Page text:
• Image size If you can live with smaller file dimensions, you can squeeze more weight out of GIFs- but here, since I have saved so much, I am actually going to bump it up a bit from 480 pixels to 500. Whooppie.

So here is the GIF, from 46 frames down to 9, from 3.8Mb down to 387k


It may not be ultra great with some quality loss (this is different from the goal of doing fancy cinemagraphs), but I can live with it for the purpose I have in mind.

I could stop and call it a day. But why, when I can do more? The Easy Bake GIFS can only use what is in the video and maybe a text superimposed on all layers. But this is animation, and we ought to be able to more changes per frame.

I want to emphasize the “Oh Oh” letters, so I am going to make them flash. I first use the magic wand, and the shift key to create a multiple selection of the green text fill.


I will then create a new layer, and I want it ABOVE all the others, so I move it to the top of my layer stack, and with that selection still active (what we used to call when this was new as “marching ants”), I fill it with my foreground yellow color, with the short cut “option-delete”.

So now I have filled in those letters, cool! Except it has done it one every frame! That’s not what I want.

Yellow filled success, but it is on all frames...

Yellow filled success, but it is on all frames…

What I want to do is toggle it off for all frames I do NOT want to see it. There are many ways to do this, I select all the frames in the animation window, and de-select the frame’s radio button in the layer’s palette. Poof, they are all gone!

Hiding the Yellow Fill layer on all frames

Hiding the Yellow Fill layer on all frames

What I then do is select the frames where I want the yellow to be visible (alternating frames to make it flash), and then turn ON the layer just for those frames.


Get it? Show and hide stuff using the layer visibility.

More cleanup- the original has a black bar on the left, so I use the crop tool to get rid of that (and reduce the height some, every bit of less pixels is more bytes saved. Cropping one frame affects the entire file.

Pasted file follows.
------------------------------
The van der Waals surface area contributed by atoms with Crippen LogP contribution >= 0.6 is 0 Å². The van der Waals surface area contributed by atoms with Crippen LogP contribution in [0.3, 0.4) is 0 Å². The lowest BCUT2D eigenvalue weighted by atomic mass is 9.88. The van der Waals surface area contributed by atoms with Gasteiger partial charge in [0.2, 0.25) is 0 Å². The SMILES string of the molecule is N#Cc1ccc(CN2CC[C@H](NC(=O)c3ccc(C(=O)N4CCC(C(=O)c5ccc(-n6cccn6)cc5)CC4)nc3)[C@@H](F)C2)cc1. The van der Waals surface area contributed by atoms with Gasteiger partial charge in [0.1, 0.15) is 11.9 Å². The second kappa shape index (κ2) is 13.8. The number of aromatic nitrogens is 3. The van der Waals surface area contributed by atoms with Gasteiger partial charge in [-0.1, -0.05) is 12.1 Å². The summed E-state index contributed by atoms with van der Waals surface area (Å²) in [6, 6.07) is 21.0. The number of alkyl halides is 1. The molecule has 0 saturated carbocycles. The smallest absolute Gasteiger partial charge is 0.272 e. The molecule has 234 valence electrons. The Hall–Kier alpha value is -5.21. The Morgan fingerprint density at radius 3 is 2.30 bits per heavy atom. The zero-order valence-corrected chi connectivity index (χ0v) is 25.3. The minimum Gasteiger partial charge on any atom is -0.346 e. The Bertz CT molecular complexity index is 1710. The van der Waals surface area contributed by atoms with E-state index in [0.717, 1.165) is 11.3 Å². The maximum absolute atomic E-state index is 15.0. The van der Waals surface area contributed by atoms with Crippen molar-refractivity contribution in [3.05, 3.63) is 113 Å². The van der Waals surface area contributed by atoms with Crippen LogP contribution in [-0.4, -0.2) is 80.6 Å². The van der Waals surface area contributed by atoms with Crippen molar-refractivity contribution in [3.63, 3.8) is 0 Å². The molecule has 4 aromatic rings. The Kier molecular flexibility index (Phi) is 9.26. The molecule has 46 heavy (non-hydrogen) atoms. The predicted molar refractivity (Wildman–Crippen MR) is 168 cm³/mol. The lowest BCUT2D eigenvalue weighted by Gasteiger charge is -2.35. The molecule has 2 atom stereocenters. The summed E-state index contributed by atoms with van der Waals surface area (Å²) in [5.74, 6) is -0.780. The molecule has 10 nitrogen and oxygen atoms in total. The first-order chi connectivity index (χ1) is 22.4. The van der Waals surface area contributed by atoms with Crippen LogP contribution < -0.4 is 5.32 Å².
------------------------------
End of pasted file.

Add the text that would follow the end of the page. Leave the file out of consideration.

Flashing colors is one thing, but let’s add a brand new element. Since Horshack has that strident yell, I pull in one of my favorite images of a donkey, that I place to the side. I turns it’s visibility off from the first frames, and move it’s position and resize it in the the Arnold frame.

But I then find out that the move is only done in the one frame, I want that donkey on the side in all the last frames! So I find the frame that I like it’s position (and select it’s layer), and from the menu in the animation window, select Match Layer Across Frames....


Now follow the logic, I have the donkey visible in frames I want it, so I deselect (visiblity, if I left it on, the donkey would be visible in all frames), all I want it to match is the position in frames it is visible.

Now the donkey’s position is fixed… which ends up looking a bit static. So I step trough each frame in the last sequence, with the donkey layer selected, and nudge it a few notches horizontal and vertical so its position bounces around slightly.

And thus, with these tricks done, my new and improved Horshack Ooh Ooh GIF is done as much as I want to go, and comes in with more animation at 379k vs the 3.8Mb of the one Giphy popped out of the Easy GIF oven.


Now this is a basic example. But what I have found with GIFs is– if you can create a background layer that does not change (like cel animator Earl Hurd figured out in 1914), and then just add or move the smaller parts that change in overlaying layers, you can do rather complex GIF animations that do not have large file size… only the parts that need to move, are ones that are repeated.

I still use Giphy to grab the original sequence for my GIFs (probably w/o the text overlays) and then do my photoshop mods to those files.

If you want to poke around with my Photoshop file, you can fetch it from Vinnie Barbarino.

I never thought I would spend 90 minutes blogging about Arnold Horshack. Long live enthusiastic hand raises.

Top / Featured Image: screen capture of the famous (well long ago) Arnold Horshack hand raise from the show “Welcome Back Kotter”, found on YouTube I’ll leave it to the lawyers ravens to sort out the legality of re-use.

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An early 90s builder of the web and blogging Alan Levine barks at on web storytelling (#ds106 #4life), photography, bending WordPress, and serendipity in the infinite internet river. He thinks it's weird to write about himself in the third person.


  1. Hi Alan,
    Great post. One of the most enjoyable things about making gifs is trying to slim them down.
    This might make a good DS106 assignment. Providing the huge source gif and challenging folk to make it as small as possible.